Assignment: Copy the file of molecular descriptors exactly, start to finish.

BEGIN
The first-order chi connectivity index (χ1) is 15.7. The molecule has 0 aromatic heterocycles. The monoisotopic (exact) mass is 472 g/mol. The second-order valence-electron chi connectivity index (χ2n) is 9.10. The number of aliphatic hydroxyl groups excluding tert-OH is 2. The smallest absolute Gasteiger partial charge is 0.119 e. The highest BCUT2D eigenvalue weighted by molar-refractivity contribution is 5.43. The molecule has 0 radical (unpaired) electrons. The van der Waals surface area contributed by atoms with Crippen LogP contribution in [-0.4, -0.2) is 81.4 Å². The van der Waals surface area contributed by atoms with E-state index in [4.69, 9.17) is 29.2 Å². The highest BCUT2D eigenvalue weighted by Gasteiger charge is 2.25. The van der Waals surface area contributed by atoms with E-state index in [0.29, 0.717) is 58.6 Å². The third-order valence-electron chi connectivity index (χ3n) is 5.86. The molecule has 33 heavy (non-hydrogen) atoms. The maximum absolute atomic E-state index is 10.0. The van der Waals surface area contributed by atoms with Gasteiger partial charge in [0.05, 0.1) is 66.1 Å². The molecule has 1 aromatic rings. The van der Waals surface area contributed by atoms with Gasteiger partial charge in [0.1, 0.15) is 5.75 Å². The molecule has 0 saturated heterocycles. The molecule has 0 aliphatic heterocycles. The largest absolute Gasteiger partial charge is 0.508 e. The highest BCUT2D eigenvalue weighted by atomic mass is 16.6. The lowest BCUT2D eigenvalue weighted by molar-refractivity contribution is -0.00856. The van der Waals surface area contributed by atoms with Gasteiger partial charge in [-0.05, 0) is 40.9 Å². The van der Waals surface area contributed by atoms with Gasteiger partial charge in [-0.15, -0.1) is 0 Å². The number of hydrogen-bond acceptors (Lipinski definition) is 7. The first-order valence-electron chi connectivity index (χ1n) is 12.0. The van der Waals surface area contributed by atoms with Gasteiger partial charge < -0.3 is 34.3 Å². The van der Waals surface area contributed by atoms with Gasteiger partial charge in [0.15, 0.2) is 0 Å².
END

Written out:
The first-order chi connectivity index (χ1) is 15.7. The molecule has 0 aromatic heterocycles. The monoisotopic (exact) mass is 472 g/mol. The second-order valence-electron chi connectivity index (χ2n) is 9.10. The number of aliphatic hydroxyl groups excluding tert-OH is 2. The smallest absolute Gasteiger partial charge is 0.119 e. The highest BCUT2D eigenvalue weighted by molar-refractivity contribution is 5.43. The molecule has 0 radical (unpaired) electrons. The van der Waals surface area contributed by atoms with Crippen LogP contribution in [-0.4, -0.2) is 81.4 Å². The van der Waals surface area contributed by atoms with E-state index in [4.69, 9.17) is 29.2 Å². The highest BCUT2D eigenvalue weighted by Gasteiger charge is 2.25. The van der Waals surface area contributed by atoms with E-state index in [0.29, 0.717) is 58.6 Å². The third-order valence-electron chi connectivity index (χ3n) is 5.86. The molecule has 33 heavy (non-hydrogen) atoms. The maximum absolute atomic E-state index is 10.0. The van der Waals surface area contributed by atoms with Gasteiger partial charge in [0.05, 0.1) is 66.1 Å². The molecule has 1 aromatic rings. The van der Waals surface area contributed by atoms with Gasteiger partial charge in [0.1, 0.15) is 5.75 Å². The molecule has 0 saturated heterocycles. The molecule has 0 aliphatic heterocycles. The largest absolute Gasteiger partial charge is 0.508 e. The highest BCUT2D eigenvalue weighted by atomic mass is 16.6. The lowest BCUT2D eigenvalue weighted by molar-refractivity contribution is -0.00856. The van der Waals surface area contributed by atoms with Gasteiger partial charge in [-0.05, 0) is 40.9 Å². The van der Waals surface area contributed by atoms with Gasteiger partial charge in [-0.15, -0.1) is 0 Å². The number of hydrogen-bond acceptors (Lipinski definition) is 7. The first-order valence-electron chi connectivity index (χ1n) is 12.0. The van der Waals surface area contributed by atoms with Gasteiger partial charge < -0.3 is 34.3 Å². The van der Waals surface area contributed by atoms with Gasteiger partial charge in [0.15, 0.2) is 0 Å².